(Adds details of investment platform)
By Joseph Sipalan
KUALA LUMPUR, Feb 18 (Reuters) - A group of six Malaysian Islamic banks on Wednesday launched a sharia-compliant investment platform that could shift the role of Islamic lenders to investment intermediaries from credit providers currently.
The Investment Account Platform (IAP) will serve as a central marketplace to finance small and medium-sized businesses, with the Malaysian government backing the scheme with an initial 150 million ringgit in funds.
“We’re looking at raising between 200 million and 300 million ringgit ($47.53 million to $71.29 million) through the IAP over the next two to three years,” chief executive Mohamed Izam Mohamed Yusof told reporters at the IAP’s launch ceremony.
Its maiden project could be listed as early as next month, with future plans including listings in other currencies, he added.
Under the scheme, Islamic banks vet businesses seeking funds, providing a market for investors while in some cases underwriting part of the transactions.
Those investments must be held until the maturity of the venture’s financing from the sponsoring bank, with profits distributed on a quarterly basis.
Under the government’s Islamic Financial Services Act 2013, Islamic banks had to segregate Islamic deposits from investment accounts by July of last year, prompting them to diversify the financial products offered to customers.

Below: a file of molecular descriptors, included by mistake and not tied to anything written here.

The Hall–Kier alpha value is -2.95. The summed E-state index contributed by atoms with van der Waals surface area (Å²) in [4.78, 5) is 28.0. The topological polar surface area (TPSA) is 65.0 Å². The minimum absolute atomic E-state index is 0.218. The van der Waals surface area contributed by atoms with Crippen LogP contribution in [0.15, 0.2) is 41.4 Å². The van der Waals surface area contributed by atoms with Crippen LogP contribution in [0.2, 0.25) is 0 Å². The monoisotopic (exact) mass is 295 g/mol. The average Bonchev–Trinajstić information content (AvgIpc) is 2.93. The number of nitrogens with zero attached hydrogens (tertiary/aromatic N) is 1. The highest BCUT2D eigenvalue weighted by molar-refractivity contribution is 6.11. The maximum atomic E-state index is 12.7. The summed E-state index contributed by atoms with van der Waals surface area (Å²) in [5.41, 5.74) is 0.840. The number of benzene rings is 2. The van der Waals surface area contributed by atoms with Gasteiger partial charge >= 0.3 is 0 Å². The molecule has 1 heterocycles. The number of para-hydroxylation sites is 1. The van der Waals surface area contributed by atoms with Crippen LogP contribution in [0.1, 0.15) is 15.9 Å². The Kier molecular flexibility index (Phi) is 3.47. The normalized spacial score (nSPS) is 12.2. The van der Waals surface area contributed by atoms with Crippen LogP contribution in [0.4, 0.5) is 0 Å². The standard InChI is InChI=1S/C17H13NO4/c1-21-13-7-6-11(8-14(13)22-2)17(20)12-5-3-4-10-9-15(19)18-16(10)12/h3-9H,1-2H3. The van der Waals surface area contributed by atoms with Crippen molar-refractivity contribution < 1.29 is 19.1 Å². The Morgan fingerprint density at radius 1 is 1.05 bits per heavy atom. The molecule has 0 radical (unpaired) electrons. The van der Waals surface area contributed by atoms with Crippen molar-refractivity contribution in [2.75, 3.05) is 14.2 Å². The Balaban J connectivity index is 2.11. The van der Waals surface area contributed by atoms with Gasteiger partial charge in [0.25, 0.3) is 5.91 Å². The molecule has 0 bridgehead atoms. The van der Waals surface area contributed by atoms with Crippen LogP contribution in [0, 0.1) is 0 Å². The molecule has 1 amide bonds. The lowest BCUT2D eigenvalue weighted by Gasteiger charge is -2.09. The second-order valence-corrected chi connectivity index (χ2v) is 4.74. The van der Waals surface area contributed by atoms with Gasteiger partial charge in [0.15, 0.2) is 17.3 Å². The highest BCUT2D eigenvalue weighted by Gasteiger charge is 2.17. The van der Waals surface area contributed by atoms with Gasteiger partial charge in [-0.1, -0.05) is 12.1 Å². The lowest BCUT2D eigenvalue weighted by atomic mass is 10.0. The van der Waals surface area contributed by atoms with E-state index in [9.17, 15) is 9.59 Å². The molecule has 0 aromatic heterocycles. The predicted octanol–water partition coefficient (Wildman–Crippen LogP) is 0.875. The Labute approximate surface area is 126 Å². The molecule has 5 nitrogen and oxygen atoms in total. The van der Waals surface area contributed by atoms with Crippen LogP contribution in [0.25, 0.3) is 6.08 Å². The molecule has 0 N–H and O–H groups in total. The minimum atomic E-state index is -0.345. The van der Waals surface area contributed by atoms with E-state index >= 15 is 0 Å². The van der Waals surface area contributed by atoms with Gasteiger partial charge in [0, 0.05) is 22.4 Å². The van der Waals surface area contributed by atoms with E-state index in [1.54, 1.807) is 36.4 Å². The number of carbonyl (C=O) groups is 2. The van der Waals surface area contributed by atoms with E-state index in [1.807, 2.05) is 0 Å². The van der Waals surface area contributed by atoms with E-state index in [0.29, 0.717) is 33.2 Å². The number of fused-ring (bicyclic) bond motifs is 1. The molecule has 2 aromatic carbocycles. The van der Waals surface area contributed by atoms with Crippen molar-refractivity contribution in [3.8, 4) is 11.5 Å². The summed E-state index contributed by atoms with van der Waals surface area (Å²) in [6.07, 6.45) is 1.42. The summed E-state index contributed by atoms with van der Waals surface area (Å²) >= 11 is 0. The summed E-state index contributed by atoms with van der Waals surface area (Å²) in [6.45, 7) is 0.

The proportion of investment accounts to total funding for Islamic banks has risen to 10 percent as of December, from 7 percent in August, central bank governor Zeti Akhtar Aziz said at the launch ceremony.
With elements of crowd funding and microfinancing, the IAP could raise the profile of Islamic banks as investment houses, complementing their existing credit intermediation activities.
“For Islamic banks, the IAP creates a differentiated product that presents a new source of income and funding profile,” Zeti said.
The IAP is also open to international retail investors, with the government placing no restrictions on inflows of foreign capital into the platform, profits from which are exempt from income tax for the first three years.
The six shareholding banks are Affin Islamic Bank, Bank Islam Malaysia, Bank Muamalat Malaysia, Maybank Islamic, Bank Kerjasama Rakyat Malaysia and Bank Simpanan Nasional.
$1 = 4.2080 ringgit Writing by Bernardo Vizcaino; Editing by Sam Holmes